- The ECB raises rates by 50 bps, showing similar increases
- QT starts in March
- The Eurozone recession is fading.
- Inflation concerns are skewed to the upside.
FRANKFURT, December 15, 2011 (FBC) The European Central Bank on Thursday eased the pace of interest rates, but said it would remain under strict control and announced plans to withdraw money from the financial system.
After getting off on the wrong foot with a surprise rate hike, the ECB is raising rates at an unprecedented rate. Inflation has been rising since the economy reopened after the Covid-19 pandemic, fueled by supply bottlenecks and rising energy costs following Russia’s invasion of Ukraine.
This week, in a move that eclipsed similar measures by the Federal Reserve and the Bank of England, it raised the rate it pays on bank deposits by 50 basis points to 2 percent, a departure from a decade of ultra-easy policy.
The expected decision marks a slowdown from the 75-basis-point hikes at each of the ECB’s two previous meetings, as inflation is showing some signs of peaking and the economy is slowing.
But to make up for that slowdown, ECB President Christine Lagarde has vowed to raise rates again up to three times, sources told Reuters.
“Based on the information we got today, it indicates another 50 basis point hike in the next meeting and maybe the one after that and maybe another 50 basis points after that,” Lagarde said in a press conference following the rate announcement.
Money markets moved higher with higher deposit rates above 3% in July, compared with 2.75% before the meeting.
To convince the ECB of its commitment to fight high prices, the Fed and the BOE are making great efforts to raise prices.
But this return to give some guidance on rates clashed with the emphasis that the bank takes a decision based on “meeting-by-meeting” and data because it was a mystery to some ECB-watchers.
“There is an internal contradiction here that no words can resolve,” said Francesco Papadia, a former senior ECB official who is now a fellow at Bruegel’s think tank.
Underscoring Lagarde’s pledge for more hikes, the ECB’s new forecasts on Thursday showed inflation above the ECB’s 2% target until 2025.
And Lagarde pointed out that inflation could still come in higher than expected, adding to the possibility of higher-than-expected wage increases and increased demand for government stimulus measures in the 19 eurozone countries.
But those forecasts were less “controversial” than former ECB vice-president Vitor Constancio, who doubted inflation could stay as high as 3.4% in 2024.
“The problem is that these December forecasts have many non-model ‘judgments’ ordered by national central banks (Bundesbank etc.),” the Portuguese economist said on Twitter.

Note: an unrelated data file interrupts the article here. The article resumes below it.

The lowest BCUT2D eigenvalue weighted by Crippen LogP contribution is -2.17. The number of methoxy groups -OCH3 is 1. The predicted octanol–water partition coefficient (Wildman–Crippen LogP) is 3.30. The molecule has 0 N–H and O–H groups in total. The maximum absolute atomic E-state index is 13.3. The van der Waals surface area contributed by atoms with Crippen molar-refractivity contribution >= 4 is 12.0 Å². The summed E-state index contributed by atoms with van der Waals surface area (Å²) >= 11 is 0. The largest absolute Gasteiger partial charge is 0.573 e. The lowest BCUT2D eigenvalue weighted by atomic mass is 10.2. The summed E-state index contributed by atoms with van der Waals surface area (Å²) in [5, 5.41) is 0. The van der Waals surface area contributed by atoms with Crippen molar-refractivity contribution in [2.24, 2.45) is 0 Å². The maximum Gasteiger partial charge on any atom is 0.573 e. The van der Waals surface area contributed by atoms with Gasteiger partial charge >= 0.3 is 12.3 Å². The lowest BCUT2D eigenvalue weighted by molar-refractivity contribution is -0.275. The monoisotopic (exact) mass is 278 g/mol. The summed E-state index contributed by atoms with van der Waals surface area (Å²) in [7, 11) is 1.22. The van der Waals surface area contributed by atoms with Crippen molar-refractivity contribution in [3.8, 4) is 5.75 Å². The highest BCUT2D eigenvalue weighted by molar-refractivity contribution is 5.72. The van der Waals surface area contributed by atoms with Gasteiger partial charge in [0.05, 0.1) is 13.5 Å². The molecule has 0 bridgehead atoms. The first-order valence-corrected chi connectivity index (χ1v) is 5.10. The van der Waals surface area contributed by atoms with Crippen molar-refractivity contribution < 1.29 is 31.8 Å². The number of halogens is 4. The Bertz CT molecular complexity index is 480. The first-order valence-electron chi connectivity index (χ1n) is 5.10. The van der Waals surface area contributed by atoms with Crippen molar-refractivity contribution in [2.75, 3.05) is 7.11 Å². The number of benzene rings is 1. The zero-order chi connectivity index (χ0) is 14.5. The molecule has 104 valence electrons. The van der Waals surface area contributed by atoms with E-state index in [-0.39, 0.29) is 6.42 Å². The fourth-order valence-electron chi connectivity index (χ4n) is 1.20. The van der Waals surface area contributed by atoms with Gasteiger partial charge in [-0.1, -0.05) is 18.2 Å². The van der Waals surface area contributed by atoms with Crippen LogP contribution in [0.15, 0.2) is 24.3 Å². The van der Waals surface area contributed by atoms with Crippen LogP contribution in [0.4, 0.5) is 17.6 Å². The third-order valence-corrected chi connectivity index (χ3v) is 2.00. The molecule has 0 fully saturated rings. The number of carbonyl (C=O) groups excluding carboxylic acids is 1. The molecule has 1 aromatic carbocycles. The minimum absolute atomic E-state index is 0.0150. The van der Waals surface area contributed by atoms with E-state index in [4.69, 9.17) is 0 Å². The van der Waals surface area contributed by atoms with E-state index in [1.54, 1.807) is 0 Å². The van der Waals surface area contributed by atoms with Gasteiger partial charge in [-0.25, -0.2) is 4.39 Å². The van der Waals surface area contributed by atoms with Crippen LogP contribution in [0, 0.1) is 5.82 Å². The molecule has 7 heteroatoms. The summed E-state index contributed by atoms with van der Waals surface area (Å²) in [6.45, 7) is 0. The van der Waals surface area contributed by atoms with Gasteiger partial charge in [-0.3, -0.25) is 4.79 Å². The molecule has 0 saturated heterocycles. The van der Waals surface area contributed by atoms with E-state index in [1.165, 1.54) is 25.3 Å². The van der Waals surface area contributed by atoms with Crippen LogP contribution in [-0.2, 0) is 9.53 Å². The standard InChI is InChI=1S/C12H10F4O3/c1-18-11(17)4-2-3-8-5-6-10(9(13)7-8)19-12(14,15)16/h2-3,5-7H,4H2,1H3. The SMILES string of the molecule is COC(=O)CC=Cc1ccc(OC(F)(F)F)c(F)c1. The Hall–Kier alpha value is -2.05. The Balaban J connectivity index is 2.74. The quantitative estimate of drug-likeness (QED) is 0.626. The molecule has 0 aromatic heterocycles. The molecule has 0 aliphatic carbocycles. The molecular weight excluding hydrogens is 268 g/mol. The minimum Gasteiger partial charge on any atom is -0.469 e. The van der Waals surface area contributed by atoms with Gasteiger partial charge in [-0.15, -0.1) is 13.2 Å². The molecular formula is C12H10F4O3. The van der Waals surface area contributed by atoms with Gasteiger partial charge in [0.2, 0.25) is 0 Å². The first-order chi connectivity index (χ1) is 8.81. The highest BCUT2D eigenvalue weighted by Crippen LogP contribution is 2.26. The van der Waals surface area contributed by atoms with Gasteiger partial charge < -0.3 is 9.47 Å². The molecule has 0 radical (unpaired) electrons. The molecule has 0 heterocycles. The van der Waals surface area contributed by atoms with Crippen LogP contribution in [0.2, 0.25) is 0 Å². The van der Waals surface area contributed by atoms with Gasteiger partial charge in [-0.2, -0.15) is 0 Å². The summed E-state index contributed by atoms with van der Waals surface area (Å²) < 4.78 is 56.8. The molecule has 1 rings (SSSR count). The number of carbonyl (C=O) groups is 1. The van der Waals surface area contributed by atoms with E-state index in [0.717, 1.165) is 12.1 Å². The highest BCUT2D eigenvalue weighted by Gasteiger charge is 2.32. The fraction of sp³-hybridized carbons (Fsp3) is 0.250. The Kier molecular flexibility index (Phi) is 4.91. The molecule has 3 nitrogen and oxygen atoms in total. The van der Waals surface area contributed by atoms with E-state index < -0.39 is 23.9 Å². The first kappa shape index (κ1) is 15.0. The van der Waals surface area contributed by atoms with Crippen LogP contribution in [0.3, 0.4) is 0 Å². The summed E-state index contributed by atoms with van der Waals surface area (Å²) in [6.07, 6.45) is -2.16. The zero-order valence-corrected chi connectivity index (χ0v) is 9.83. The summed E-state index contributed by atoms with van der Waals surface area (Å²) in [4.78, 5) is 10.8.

The ECB also said that any recession is now expected to be “relatively short-lived and shallow” and Lagarde said the euro’s unemployment levels are at “rock-bottom”.
QT is coming.
The ECB also announced plans to stop replacing growth bonds by switching asset purchases from its 5 trillion euro ($5.31 trillion) portfolio, which has made the central bank the biggest lender to many euro zone governments.
Under the plan, it will reduce monthly reinvestment from the asset purchase program by 15 billion euros starting in March and revise the rate of balance sheet reduction from July.
The move to tighten liquidity in the financial system is designed to increase long-term borrowing costs and is similar to the Fed’s move earlier this year.
The impact was immediately felt by the eurozone’s weakest borrowers, such as the Italian government, which relies on the ECB as its main regulator.
The yield on Italy’s 10-year bonds rose 31 basis points to 4.19%, the biggest one-day change since the pandemic hit markets in March 2020.
“The shrinking of the ECB’s balance sheet, coupled with higher spending needs due to the ongoing energy crisis, could renew pressure on euro area sovereign bonds,” said Daniel Antonucci, chief economist at Quinnet Private Bank.
The ECB said it would update the market on the “endpoint of balance sheet normalization” at the end of 2023, indicating how much it plans to reduce the amount of money in the banking sector.
This is key to determining the cost of funding for banks and therefore interest rates for companies and households.
($1 = 0.9413 EUR)
Additional reporting by Yoruk Bachley; Writing by Mark John; Edited by Catherine Evans and Susan Fenton
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